- Severe weather has hit the Upper Midwest hard for the past few days.
- Dangerous new marine “hot zones” are spreading worldwide.
- This was all over the national news this morning: The Hubble Space Telescope has detected a rare glimpse of water in the atmosphere of an exoplanet that isn’t much bigger than Earth. (But as Twitter’s “Bad Astronomer” Phil Plait noted: “With all this hoopla about a planet with water in its atmosphere, let me make this clear: It’s a gas giant. It’s far more like Neptune than Earth. The story here isn’t that the planet is habitable (it isn’t). It’s the fact that water *could* be found using modern techniques.”)
- India has confirmed that it’s Chandrayaan-2 orbiter has found the country’s Vikram lander on the Moon – now they’re trying to make contact. Unlikely, considering the “lander” crashed at over 100 mph, instead of the intended 5 mph touch-down.
- Data from NASA’s Cassini spacecraft may help explain why some methane-filled lakes on Saturn’s moon Titan are surrounded by steep rims that reach hundreds of feet high.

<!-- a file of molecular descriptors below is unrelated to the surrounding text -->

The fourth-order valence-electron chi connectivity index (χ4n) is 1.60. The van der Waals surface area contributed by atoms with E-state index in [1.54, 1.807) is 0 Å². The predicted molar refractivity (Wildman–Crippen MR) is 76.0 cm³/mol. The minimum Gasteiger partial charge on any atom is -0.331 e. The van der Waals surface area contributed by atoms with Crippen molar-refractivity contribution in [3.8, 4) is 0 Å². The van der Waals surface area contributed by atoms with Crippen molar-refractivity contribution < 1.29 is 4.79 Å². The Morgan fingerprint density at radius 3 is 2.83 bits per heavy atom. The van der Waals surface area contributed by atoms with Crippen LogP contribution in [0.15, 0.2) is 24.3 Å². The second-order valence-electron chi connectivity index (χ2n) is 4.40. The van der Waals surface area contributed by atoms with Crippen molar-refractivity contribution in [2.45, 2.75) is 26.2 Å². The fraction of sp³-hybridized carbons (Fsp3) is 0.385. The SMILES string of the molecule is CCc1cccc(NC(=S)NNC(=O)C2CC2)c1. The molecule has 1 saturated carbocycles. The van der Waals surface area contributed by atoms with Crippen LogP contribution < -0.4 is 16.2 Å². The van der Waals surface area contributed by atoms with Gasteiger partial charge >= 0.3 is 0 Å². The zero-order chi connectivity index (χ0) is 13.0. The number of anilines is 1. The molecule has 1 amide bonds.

- A super-sensitive South African telescope has discovered two giant “radio bubbles” above and below the central region of the Milky Way.
- Scientists wondered what the earliest modern ancestor of humans looked like. Mathematical equations and rendering software gave them an answer.
- Physicists have found an exotic variant of potassium that is much longer-lived than predicted — hinting at the existence of other more-extreme atoms that stretch the known limits of nuclear structure.
- A blood test might one day mass-screen military personnel for PTSD.